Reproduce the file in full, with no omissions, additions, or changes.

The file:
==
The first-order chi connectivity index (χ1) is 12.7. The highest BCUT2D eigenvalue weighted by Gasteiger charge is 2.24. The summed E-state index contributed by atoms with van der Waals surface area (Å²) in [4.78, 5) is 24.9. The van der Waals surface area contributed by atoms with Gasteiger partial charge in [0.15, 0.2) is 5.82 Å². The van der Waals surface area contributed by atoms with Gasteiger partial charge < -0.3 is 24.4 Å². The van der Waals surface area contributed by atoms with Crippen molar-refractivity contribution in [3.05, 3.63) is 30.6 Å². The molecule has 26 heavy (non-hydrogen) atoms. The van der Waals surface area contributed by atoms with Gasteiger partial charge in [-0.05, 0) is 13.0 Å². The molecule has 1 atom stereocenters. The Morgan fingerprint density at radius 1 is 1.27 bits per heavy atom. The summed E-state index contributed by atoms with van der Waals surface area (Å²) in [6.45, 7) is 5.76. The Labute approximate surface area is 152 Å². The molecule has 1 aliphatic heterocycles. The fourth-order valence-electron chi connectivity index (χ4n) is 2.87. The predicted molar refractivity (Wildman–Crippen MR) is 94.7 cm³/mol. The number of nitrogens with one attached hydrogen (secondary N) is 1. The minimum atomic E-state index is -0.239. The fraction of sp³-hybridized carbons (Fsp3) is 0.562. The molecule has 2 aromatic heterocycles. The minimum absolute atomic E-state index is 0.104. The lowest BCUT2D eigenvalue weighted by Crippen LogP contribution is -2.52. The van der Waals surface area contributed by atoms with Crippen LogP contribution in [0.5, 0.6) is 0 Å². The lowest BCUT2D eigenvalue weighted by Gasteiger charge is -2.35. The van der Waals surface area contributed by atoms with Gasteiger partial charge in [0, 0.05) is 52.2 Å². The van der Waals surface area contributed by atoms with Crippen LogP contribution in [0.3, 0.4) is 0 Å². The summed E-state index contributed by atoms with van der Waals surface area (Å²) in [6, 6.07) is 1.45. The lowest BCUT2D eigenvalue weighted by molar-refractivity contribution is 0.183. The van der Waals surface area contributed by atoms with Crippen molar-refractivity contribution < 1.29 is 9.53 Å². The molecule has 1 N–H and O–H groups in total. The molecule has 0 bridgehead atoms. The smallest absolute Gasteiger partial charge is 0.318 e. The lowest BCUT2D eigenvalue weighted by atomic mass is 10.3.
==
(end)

The first-order chi connectivity index (χ1) is 12.7. The highest BCUT2D eigenvalue weighted by Gasteiger charge is 2.24. The summed E-state index contributed by atoms with van der Waals surface area (Å²) in [4.78, 5) is 24.9. The van der Waals surface area contributed by atoms with Gasteiger partial charge in [0.15, 0.2) is 5.82 Å². The van der Waals surface area contributed by atoms with Gasteiger partial charge < -0.3 is 24.4 Å². The van der Waals surface area contributed by atoms with Crippen molar-refractivity contribution in [3.05, 3.63) is 30.6 Å². The molecule has 26 heavy (non-hydrogen) atoms. The van der Waals surface area contributed by atoms with Gasteiger partial charge in [-0.05, 0) is 13.0 Å². The molecule has 1 atom stereocenters. The Morgan fingerprint density at radius 1 is 1.27 bits per heavy atom. The summed E-state index contributed by atoms with van der Waals surface area (Å²) in [6.45, 7) is 5.76. The Labute approximate surface area is 152 Å². The molecule has 1 aliphatic heterocycles. The fourth-order valence-electron chi connectivity index (χ4n) is 2.87. The predicted molar refractivity (Wildman–Crippen MR) is 94.7 cm³/mol. The number of nitrogens with one attached hydrogen (secondary N) is 1. The minimum atomic E-state index is -0.239. The fraction of sp³-hybridized carbons (Fsp3) is 0.562. The molecule has 2 aromatic heterocycles. The minimum absolute atomic E-state index is 0.104. The lowest BCUT2D eigenvalue weighted by Crippen LogP contribution is -2.52. The van der Waals surface area contributed by atoms with Crippen LogP contribution in [0.5, 0.6) is 0 Å². The lowest BCUT2D eigenvalue weighted by Gasteiger charge is -2.35. The van der Waals surface area contributed by atoms with Gasteiger partial charge in [0, 0.05) is 52.2 Å². The van der Waals surface area contributed by atoms with Crippen LogP contribution in [0.3, 0.4) is 0 Å². The summed E-state index contributed by atoms with van der Waals surface area (Å²) in [6, 6.07) is 1.45. The lowest BCUT2D eigenvalue weighted by molar-refractivity contribution is 0.183. The van der Waals surface area contributed by atoms with Crippen molar-refractivity contribution < 1.29 is 9.53 Å². The molecule has 1 N–H and O–H groups in total. The molecule has 0 bridgehead atoms. The smallest absolute Gasteiger partial charge is 0.318 e. The lowest BCUT2D eigenvalue weighted by atomic mass is 10.3.